South Sudan: Violence intensifies in Jonglei, wounded left without access to medical care

MSF teams treating wounded and sick on both sides of fighting
Choal Bang was shot in the head during clashes in April 2012. Brendan BannonChoal Bang was shot in the head during clashes in April 2012. He was shot while trying to defend his cattles and spent one night alone before he was found.

17 July 2013, Juba, South Sudan - Escalating intercommunal clashes have left an unknown number of dead and injured in South Sudan’s Jonglei state, where Médecins Sans Frontières (MSF) teams have treated hundreds of wounded and are attempting to reach thousands hiding in the bush.

Prior to these clashes, south Jonglei was also the scene of violent conflict between the South Sudan Army (SPLA) and the David Yau Yau armed militia group, which forced an estimated 120,000 people to flee into the bush of Pibor county.

Surgical teams from MSF and the International Committee of the Red Cross (ICRC) have been providing emergency care to patients arriving from Manyabol in the hospital in Bor since 14 July.

“We are currently treating, with the support of the Ministry of Health, 176 wounded, including 128 with gunshot wounds, and so far we’ve performed 34 surgical interventions. We are expecting more,” said MSF head of mission Raphael Gorgeu. “Our next priority is to ensure that patients in need of post-operative care and follow-up are flown to our larger MSF projects in Lankien, Nasir and Leer. Seven have already been moved.”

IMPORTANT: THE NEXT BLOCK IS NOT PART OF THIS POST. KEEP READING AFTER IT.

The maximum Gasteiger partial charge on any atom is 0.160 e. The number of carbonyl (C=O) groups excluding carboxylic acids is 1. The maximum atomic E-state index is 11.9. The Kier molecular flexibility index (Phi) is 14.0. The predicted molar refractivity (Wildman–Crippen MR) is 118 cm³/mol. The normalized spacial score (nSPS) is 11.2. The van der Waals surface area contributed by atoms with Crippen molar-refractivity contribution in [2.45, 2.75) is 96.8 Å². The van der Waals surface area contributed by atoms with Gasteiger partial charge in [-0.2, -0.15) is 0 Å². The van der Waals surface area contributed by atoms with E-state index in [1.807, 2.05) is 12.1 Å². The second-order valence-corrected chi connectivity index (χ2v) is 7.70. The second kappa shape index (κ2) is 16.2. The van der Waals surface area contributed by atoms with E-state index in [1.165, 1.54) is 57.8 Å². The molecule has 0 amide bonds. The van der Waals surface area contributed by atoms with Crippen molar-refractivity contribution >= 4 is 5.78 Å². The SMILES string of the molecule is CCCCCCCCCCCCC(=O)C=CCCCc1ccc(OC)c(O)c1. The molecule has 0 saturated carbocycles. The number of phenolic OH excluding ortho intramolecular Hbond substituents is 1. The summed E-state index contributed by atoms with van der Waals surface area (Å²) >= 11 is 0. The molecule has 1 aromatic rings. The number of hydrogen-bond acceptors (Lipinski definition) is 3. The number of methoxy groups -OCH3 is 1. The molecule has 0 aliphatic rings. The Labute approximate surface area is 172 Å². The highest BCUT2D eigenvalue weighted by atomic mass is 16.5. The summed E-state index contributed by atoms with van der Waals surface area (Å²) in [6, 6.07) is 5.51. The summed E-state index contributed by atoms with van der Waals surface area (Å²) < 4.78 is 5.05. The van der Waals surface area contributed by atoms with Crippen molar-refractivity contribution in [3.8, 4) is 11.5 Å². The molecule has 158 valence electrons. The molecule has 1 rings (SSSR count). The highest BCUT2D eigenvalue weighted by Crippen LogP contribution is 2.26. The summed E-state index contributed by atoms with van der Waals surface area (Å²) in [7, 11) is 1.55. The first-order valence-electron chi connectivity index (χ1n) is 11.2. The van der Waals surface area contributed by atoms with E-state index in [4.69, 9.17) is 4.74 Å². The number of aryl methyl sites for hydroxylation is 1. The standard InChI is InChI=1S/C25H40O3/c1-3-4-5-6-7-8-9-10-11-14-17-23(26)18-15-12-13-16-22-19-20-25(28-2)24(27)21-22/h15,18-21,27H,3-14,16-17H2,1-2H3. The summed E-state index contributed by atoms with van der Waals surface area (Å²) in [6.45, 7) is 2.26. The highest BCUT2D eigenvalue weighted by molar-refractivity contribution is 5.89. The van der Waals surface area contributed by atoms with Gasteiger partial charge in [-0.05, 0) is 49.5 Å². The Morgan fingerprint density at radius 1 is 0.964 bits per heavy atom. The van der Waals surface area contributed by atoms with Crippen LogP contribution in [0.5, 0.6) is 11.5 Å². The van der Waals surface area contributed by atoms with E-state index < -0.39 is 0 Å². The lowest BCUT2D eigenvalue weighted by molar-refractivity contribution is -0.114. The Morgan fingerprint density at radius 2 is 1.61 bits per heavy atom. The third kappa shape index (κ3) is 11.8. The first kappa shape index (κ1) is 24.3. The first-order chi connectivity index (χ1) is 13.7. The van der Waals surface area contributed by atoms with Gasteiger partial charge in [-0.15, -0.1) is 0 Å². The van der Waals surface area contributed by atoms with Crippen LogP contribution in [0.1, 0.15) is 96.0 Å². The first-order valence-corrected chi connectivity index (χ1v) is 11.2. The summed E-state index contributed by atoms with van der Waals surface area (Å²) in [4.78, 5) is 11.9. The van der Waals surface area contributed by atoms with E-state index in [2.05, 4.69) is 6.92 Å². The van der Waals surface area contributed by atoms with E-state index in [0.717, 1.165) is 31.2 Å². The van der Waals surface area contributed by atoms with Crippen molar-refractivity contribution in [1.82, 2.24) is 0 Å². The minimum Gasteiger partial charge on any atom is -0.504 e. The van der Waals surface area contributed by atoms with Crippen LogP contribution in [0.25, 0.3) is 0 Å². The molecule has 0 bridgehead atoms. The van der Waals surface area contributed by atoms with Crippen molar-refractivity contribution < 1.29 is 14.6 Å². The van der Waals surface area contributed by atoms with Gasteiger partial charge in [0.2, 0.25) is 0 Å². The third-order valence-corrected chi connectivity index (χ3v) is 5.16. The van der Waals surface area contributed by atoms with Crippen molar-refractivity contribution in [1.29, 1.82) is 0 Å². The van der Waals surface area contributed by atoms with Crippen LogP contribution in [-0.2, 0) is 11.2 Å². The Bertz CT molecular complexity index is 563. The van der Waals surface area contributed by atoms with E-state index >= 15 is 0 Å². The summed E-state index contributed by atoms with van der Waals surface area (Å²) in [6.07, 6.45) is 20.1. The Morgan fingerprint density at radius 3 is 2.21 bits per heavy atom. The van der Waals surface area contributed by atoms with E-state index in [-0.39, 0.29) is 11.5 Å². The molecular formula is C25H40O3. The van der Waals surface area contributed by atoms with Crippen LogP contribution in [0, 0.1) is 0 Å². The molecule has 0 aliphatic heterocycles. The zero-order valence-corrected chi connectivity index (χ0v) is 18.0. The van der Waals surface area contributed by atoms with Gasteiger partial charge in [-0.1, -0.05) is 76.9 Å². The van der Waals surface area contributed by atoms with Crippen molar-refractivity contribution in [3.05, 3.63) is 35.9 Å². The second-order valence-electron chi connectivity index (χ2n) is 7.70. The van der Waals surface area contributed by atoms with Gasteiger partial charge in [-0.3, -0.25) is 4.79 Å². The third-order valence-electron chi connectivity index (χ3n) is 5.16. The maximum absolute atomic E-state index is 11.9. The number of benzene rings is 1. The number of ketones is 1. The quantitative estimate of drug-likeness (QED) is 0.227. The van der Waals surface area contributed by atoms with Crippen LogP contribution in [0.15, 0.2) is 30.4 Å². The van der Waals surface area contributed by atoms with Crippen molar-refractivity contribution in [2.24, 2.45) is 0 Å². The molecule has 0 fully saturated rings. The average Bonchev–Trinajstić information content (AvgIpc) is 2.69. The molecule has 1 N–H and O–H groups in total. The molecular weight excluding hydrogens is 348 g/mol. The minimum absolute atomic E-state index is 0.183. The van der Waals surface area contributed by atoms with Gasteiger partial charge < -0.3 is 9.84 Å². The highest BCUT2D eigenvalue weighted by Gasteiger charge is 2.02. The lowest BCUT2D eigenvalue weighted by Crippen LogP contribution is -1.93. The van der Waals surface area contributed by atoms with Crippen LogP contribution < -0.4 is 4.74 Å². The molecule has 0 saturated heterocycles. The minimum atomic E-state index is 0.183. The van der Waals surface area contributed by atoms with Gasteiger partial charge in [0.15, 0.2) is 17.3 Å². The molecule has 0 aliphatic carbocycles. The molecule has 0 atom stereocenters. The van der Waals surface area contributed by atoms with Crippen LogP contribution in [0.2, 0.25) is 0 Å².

Another MSF emergency team is attempting to reach the tens of thousands of people who are hiding in unsafe swamp areas, where malaria is rife, and who have no access to safe drinking water, food or medical care. Today, an MSF team is being dispatched to an area south of Pibor town to provide first aid and assess additional emergency medical needs.

“People are afraid to seek medical care in towns so it is essential for us to come to where they are so that all those in need can access treatment,” said John Tzanos, head of the MSF team in Pibor county. Earlier this month, the team assessed other areas and set up a small clinic in Boma town, the scene of intense fighting. MSF also continues to run a primary health post in Gumuruk, which is now the only healthcare facility in the county after MSF’s hospital in Pibor town was targeted and destroyed in May.

“This coordination between MSF and the ICRC has been instrumental in scaling up the response to the growing medical humanitarian needs on all sides,” adds Gorgeu. “At the same time, we realise the levels of assistance are far below the needs of the population in many areas. MSF teams will keep doing all they can to provide impartial assistance to all people in need, regardless of which side of the conflict they may be.”

Local authorities have granted access to the injured, but reaching the remaining wounded is still extremely difficult on all sides. The high level of insecurity in these remote locations, coupled with the start of the rainy season, makes it difficult to land aircraft.

The levels of assistance remain far below the needs of the population in many areas. MSF is still extremely concerned about the impact the current violence could have on the local population and urges all parties to respect and facilitate the deployment of humanitarian assistance all over Jonglei state.


MSF has been working in Jonglei state since 1993. MSF provides primary and secondary healthcare through its health centres in Pibor, Uror and Nyirol counties, as well as emergency medical care when required in response to outbreaks of violence. In 2012, MSF provided 130,692 outpatient consultations in Jonglei state.